I had some time to work on my digital painting skills. I’ve really liked this John Singer Sargent painting, entitled “Head of a Capri Girl”, and wanted to try a copy of it for some time. My drawing is slightly off, I know, but I was more focused on getting a close representation. Since I’m new to this I thought I would start off the way I do when painting with oil. I started with the palette. Without a good palette set up, I find I do nothing but struggle with a painting. I would consider this a complimentary palette with a strong emphasis on purple and yellow. Below are my steps as I completed it. I love the thick layer of paint that Sargent uses for the lights. There was no way I could match that perfectly. The goal here was to be as accurate with color and value as I could with the 3 hours I had.
This game was a lot of fun to work on. I thoroughly enjoyed every animation task I was handed. Each project on this was a learning lesson and inspired me more and more to work on my illustrative skills as well as pushing my knowledge in animation. I hope to post the scenes I worked on soon, but I encourage everyone to try the game out.
This past Spring I read The Big Burn, by Timothy Egan, about the beginnings of the Forest Service by Roosevelt and Pinchot and the fire of 1910 that took out millions of acres of forest land in Idaho and surrounding states. It was quite a read and I totally recommend it. Hundreds of railroad workers, miners and settles died in the fire. The first hand accounts and descriptions pieced together by Egan burned a vision of the incident in my mind. I’ve played with some thumbnail sketches and quick color comps before I finally decided to devote some tie to the painting. I’m creating in in Photoshop, in hopes of becoming a better digital painter. Here are some of the steps
Here I started adding more detail. Some people had to resort to climbing into mine shafts risking suffocation while others scrambled into shallow rivers during the drought that occurred over the summer. Winds blew upwards of 100 mph and trees were falling all around.
I’m working in color now, slowly filling in more details. I found no reference of the characters scrambling to get into the water so I shot some video reference of myself. We’ll see how that turns out. I still have a long ways to go. Hopefully I can finish it up soon. I’m open to critique if anyone wants to offer some.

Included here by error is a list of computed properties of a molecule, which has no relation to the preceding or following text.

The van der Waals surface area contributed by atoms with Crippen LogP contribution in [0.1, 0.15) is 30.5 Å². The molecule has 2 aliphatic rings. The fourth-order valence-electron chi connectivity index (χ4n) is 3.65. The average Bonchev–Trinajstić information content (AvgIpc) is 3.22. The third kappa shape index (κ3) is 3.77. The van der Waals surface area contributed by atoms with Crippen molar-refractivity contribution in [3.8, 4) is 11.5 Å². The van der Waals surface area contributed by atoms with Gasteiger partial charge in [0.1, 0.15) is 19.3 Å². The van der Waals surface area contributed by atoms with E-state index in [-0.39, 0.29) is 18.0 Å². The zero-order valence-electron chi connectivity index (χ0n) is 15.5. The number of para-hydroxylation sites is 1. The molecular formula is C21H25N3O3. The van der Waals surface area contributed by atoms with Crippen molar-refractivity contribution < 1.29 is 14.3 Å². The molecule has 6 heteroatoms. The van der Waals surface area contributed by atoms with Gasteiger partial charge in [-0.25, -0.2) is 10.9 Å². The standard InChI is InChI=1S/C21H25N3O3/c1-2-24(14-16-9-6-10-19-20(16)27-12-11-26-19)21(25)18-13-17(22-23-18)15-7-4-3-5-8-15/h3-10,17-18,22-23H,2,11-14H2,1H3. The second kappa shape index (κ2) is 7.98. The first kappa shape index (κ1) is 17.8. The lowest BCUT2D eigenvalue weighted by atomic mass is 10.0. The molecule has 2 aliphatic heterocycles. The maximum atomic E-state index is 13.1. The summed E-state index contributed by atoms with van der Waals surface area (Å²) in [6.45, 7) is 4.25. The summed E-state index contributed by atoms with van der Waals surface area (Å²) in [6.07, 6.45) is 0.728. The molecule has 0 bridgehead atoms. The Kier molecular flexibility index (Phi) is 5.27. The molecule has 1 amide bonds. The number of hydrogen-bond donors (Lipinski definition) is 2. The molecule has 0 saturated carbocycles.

As I was going through some of these it really hit home that we never just wait, or do nothing at anytime. Uta Hagen, an actress and instructor, said that people always have a destination. We don’t do anything without a purpose. Traveling by bus or plane, every one of these people has a destination. Some escaping on vacation, others trying to get home to family or hook up with friends at a bar, etc. Many of our conflicts in life are internal as well. We move through solutions or situations in our minds. When drawing people in public I see, happiness, sadness, worry or confidence in people.
It’s these emotions or stories that, if I can capture them, make an image more interesting.
I’ve been meaning to scan some of these in for some time now. Last year, I took the bus to work a lot. The ride was short, about 10 minutes , but it gave me enough time to get a drawing or two done. These are just a few of the sketches i did. I filled up about four sketchbooks with people on the bus, waiting, in food courts or airports. It’s a fun habit.
I had the chance to do some fun video editing and animation for our latest MCF title, at Big Fish Games. Being provided with great art by Ted Galaday, John Nangle and Ron Crabb, my job was made pretty easy. I helped to create some of the transition movies that would lead the player from one level of the game to another. I’ll eventually post them on my youtube page, but for now, the game would have to be played to see the work we did.
This is a collection of some of the work I did in a Studio Landscape Painting course held at Gage Academy, with the instruction of Mitch Albala. It was a great course that broke down the basics of landscape painting into simplified shapes, grouping of value and color palette options. This class really helped me overcome the hurdles of painting from photo reference. I also realized that all my photos from trips and hikes are crap reference for creating a strong painting. Mitch really stressed the importance of good lighting (to pull out form) perspective elements and simplifying subject. His blog goes into more detail. But it changed the way I look at landscape painting and how I will approach taking photos on my travels.
This past January I went to Lake Pend Oreille in Idaho with friends and family on a ski trip. It was a beautiful weekend and I quickly painted these two images while we were hanging out at the cabin.